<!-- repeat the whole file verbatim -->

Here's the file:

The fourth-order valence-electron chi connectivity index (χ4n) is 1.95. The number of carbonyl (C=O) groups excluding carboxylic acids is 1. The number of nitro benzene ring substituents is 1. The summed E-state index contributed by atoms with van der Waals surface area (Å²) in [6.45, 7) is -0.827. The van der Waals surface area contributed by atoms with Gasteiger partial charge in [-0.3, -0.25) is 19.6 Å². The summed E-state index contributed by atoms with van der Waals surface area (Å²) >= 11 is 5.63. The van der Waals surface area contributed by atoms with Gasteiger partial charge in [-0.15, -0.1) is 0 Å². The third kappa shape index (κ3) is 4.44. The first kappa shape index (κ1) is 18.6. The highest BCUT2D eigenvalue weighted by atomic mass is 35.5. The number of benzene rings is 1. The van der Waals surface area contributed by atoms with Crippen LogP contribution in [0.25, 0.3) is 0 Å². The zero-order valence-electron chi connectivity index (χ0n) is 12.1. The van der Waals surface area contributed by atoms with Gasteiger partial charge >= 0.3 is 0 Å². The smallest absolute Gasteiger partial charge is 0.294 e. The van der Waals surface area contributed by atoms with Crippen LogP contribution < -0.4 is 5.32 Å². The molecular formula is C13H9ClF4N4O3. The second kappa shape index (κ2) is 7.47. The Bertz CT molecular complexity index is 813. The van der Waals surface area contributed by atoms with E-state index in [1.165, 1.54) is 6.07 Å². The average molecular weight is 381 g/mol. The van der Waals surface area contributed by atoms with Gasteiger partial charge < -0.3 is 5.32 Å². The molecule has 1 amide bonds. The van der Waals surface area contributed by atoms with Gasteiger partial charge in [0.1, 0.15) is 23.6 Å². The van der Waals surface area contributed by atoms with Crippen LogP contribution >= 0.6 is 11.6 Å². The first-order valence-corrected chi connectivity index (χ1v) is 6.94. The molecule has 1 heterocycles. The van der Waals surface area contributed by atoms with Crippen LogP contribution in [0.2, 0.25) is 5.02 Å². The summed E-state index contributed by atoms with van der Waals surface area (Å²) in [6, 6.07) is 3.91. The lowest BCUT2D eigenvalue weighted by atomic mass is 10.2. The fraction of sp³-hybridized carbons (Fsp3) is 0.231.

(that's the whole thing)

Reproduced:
The fourth-order valence-electron chi connectivity index (χ4n) is 1.95. The number of carbonyl (C=O) groups excluding carboxylic acids is 1. The number of nitro benzene ring substituents is 1. The summed E-state index contributed by atoms with van der Waals surface area (Å²) in [6.45, 7) is -0.827. The van der Waals surface area contributed by atoms with Gasteiger partial charge in [-0.3, -0.25) is 19.6 Å². The summed E-state index contributed by atoms with van der Waals surface area (Å²) >= 11 is 5.63. The van der Waals surface area contributed by atoms with Gasteiger partial charge in [-0.15, -0.1) is 0 Å². The third kappa shape index (κ3) is 4.44. The first kappa shape index (κ1) is 18.6. The highest BCUT2D eigenvalue weighted by atomic mass is 35.5. The number of benzene rings is 1. The van der Waals surface area contributed by atoms with Crippen LogP contribution in [0.25, 0.3) is 0 Å². The zero-order valence-electron chi connectivity index (χ0n) is 12.1. The van der Waals surface area contributed by atoms with Gasteiger partial charge >= 0.3 is 0 Å². The smallest absolute Gasteiger partial charge is 0.294 e. The van der Waals surface area contributed by atoms with Crippen LogP contribution < -0.4 is 5.32 Å². The molecular formula is C13H9ClF4N4O3. The second kappa shape index (κ2) is 7.47. The Bertz CT molecular complexity index is 813. The van der Waals surface area contributed by atoms with E-state index in [1.165, 1.54) is 6.07 Å². The average molecular weight is 381 g/mol. The van der Waals surface area contributed by atoms with Gasteiger partial charge < -0.3 is 5.32 Å². The molecule has 1 amide bonds. The van der Waals surface area contributed by atoms with Gasteiger partial charge in [0.1, 0.15) is 23.6 Å². The van der Waals surface area contributed by atoms with Crippen LogP contribution >= 0.6 is 11.6 Å². The first-order valence-corrected chi connectivity index (χ1v) is 6.94. The molecule has 1 heterocycles. The van der Waals surface area contributed by atoms with Crippen LogP contribution in [0.2, 0.25) is 5.02 Å². The summed E-state index contributed by atoms with van der Waals surface area (Å²) in [6, 6.07) is 3.91. The lowest BCUT2D eigenvalue weighted by atomic mass is 10.2. The fraction of sp³-hybridized carbons (Fsp3) is 0.231.